In their case, it makes sense that a BYOD policy should be implemented to prevent outside intrusion. Such policies would involve setting up security controls in employees’ laptops or mobile devices in order to prevent sensitive company data from being leaked. However, be sure to avoid common BYOD pitfalls when drafting out company policies.
Then, there are the other vectors in which cyber criminals infiltrate a company and acquire unauthorized access to a company’s key assets (e.g. data) in which employees have no control over the consequences. Consider your company’s infrastructure and computer systems.
In this case, the IT administrator is responsible in ensuring that the company is keeping up with the best security practices such as routinely updating security patches and not using default usernames and passwords for specific applications that require admin rights.
Finally, if you are a small business or a new startup, you might think a cybersecurity policy is not necessary. But regardless of company size, the fact of the matter is that cyber attackers don’t discriminate, and it only requires one attack to break a company.
According to Small Business Trends, 60% of small businesses go out of business within six months of an attack. It’s important for smaller businesses to prioritize security from the start and to do it properly to avoid falling apart.
Only 40% of Fortune 500 companies have some kind of insurance against cyber attacks, but these insurance policies typically do not cover the full scope of the company’s potential cyber exposure. Cybersecurity policies vary by company, so it takes some initial evaluation to understand how the absence of such policies can affect a business.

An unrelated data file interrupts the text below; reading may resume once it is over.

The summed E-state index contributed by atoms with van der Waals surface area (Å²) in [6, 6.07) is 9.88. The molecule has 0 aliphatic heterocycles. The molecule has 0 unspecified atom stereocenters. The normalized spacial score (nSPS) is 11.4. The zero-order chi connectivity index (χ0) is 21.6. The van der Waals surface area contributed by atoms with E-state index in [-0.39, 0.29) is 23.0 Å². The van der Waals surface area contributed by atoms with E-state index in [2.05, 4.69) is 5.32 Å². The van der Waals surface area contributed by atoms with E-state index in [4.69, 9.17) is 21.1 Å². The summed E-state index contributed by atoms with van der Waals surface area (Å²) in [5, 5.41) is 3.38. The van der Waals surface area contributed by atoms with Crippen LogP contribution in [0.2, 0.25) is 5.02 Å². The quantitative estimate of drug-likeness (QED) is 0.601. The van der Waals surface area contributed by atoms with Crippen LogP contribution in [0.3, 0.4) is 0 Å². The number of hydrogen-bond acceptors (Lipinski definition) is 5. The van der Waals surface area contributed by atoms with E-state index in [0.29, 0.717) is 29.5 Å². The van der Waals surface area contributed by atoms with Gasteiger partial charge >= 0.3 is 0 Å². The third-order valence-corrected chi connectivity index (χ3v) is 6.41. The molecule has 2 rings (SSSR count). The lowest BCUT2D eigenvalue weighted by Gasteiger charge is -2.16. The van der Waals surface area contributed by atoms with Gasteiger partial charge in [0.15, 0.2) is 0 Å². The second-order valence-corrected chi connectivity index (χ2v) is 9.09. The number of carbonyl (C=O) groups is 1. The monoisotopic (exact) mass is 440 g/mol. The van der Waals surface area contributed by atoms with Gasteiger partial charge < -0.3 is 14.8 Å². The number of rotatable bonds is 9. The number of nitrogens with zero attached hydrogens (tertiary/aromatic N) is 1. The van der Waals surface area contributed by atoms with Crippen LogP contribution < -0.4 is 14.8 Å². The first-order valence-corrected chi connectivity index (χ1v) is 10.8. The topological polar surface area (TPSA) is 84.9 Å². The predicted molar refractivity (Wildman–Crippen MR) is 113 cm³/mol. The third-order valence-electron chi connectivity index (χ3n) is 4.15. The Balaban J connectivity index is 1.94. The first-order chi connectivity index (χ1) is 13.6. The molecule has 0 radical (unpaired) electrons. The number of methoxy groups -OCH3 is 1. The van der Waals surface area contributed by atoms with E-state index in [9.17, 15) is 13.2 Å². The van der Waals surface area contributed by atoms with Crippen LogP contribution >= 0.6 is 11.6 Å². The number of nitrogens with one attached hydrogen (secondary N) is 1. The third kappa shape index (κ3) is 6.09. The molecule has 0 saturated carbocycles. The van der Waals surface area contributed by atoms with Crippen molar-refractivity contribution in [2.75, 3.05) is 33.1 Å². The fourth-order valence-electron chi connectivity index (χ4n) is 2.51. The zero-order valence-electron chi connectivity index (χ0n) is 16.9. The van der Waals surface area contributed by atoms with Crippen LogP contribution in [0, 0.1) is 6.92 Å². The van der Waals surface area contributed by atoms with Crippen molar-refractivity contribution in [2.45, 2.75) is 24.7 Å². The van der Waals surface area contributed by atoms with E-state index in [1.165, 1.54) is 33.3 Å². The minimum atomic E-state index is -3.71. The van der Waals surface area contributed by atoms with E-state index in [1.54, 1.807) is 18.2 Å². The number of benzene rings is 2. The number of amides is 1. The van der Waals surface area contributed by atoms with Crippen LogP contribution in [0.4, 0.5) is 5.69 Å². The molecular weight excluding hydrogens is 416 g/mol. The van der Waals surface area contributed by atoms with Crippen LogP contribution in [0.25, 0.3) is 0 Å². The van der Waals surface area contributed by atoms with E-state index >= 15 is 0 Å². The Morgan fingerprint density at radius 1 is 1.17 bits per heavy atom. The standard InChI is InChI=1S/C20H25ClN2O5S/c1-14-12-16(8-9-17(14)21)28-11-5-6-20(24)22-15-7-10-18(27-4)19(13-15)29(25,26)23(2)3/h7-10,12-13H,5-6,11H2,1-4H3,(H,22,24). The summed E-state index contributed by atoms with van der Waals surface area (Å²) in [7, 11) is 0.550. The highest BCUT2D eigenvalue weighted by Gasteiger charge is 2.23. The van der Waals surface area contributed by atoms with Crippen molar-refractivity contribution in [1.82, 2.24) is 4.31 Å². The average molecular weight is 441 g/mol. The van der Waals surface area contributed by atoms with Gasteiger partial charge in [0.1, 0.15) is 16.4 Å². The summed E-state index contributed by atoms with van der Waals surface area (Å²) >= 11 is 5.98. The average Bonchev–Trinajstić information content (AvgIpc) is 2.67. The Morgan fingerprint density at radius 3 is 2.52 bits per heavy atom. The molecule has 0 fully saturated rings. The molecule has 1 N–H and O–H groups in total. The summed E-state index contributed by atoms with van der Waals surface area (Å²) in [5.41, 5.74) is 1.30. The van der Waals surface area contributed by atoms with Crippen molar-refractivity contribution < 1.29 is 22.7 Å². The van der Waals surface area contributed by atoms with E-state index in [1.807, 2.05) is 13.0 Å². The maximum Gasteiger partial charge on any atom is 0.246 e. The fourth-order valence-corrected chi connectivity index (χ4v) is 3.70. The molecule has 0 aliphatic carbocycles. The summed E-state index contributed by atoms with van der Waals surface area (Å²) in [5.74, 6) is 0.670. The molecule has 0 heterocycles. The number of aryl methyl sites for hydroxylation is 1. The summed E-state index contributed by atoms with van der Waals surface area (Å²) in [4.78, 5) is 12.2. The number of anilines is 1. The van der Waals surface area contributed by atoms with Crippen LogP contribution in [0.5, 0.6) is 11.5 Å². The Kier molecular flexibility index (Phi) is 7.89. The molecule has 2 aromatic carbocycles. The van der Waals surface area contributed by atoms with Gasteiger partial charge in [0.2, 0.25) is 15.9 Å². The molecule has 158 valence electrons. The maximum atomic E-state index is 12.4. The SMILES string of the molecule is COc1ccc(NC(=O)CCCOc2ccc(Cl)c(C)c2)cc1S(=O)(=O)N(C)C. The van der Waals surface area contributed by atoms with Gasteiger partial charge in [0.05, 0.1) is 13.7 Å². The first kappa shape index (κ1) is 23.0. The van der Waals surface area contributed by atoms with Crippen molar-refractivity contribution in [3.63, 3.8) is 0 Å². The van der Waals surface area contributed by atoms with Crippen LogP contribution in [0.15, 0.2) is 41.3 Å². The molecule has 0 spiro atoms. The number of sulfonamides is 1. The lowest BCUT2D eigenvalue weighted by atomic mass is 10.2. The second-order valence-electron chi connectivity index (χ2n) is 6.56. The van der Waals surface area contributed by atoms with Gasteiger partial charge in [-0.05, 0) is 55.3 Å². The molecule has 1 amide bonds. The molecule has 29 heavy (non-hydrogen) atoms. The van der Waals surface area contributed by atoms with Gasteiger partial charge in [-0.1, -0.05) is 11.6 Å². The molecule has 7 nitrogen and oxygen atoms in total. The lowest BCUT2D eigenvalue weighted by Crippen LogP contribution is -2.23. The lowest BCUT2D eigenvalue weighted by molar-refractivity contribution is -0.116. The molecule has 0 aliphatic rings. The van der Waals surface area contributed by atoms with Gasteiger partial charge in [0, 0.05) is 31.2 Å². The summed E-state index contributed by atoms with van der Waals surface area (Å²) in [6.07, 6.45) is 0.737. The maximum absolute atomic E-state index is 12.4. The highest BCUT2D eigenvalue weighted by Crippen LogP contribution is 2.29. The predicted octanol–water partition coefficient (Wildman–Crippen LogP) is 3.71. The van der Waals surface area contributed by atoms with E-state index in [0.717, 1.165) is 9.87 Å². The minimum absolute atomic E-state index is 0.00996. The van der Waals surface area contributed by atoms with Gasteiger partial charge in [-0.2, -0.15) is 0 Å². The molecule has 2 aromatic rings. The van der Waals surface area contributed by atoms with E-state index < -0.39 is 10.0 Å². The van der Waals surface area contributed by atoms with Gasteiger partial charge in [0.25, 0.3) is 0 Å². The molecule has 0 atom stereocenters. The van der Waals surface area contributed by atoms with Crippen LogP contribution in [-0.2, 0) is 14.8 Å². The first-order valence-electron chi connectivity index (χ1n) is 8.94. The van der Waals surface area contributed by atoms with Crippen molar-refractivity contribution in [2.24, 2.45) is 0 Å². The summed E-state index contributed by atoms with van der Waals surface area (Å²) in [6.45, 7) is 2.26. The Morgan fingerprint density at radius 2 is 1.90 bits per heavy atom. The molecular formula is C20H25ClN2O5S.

Implementing a Cybersecurity Policy or Framework
Having a difficult time setting up a cybersecurity policy for your company? Luckily, the National Institute of Standards and Technology Cybersecurity Framework is a great resource for companies looking for guidance when beginning to implement a cybersecurity policy.
While originally developed through the collaboration of industry and government agencies to help businesses and organizations manage cybersecurity risks in the nation’s critical infrastructure such as bridges and electric power grids, this particular framework has been widely adopted by various types of organizations around the world.
The framework is broken down through the following mechanisms and can help your organization in creating a cybersecurity policy or in reviewing your current one:
- Describe your current cybersecurity posture
- Describe the target state of specific cybersecurity activities
- Identify and prioritize opportunities for improvement within the context of a continuous and repeatable process
- Assess progress toward the target state
- Communicate among internal and external stakeholders about cybersecurity risk
Every organization, regardless of size, needs a plan for raising cybersecurity awareness that emphasizes resistance and resilience in the face of cyber attacks. The road to achieving a sound cybersecurity policy may be less steep than you think.
No organization anticipates a cyber attack, but having a cybersecurity policy can help you stay ahead of cyber criminals before they can reach you. In honor of National Cyber Security Awareness Month, we recommend checking out the various resources provided by the National Cyber Security Alliance.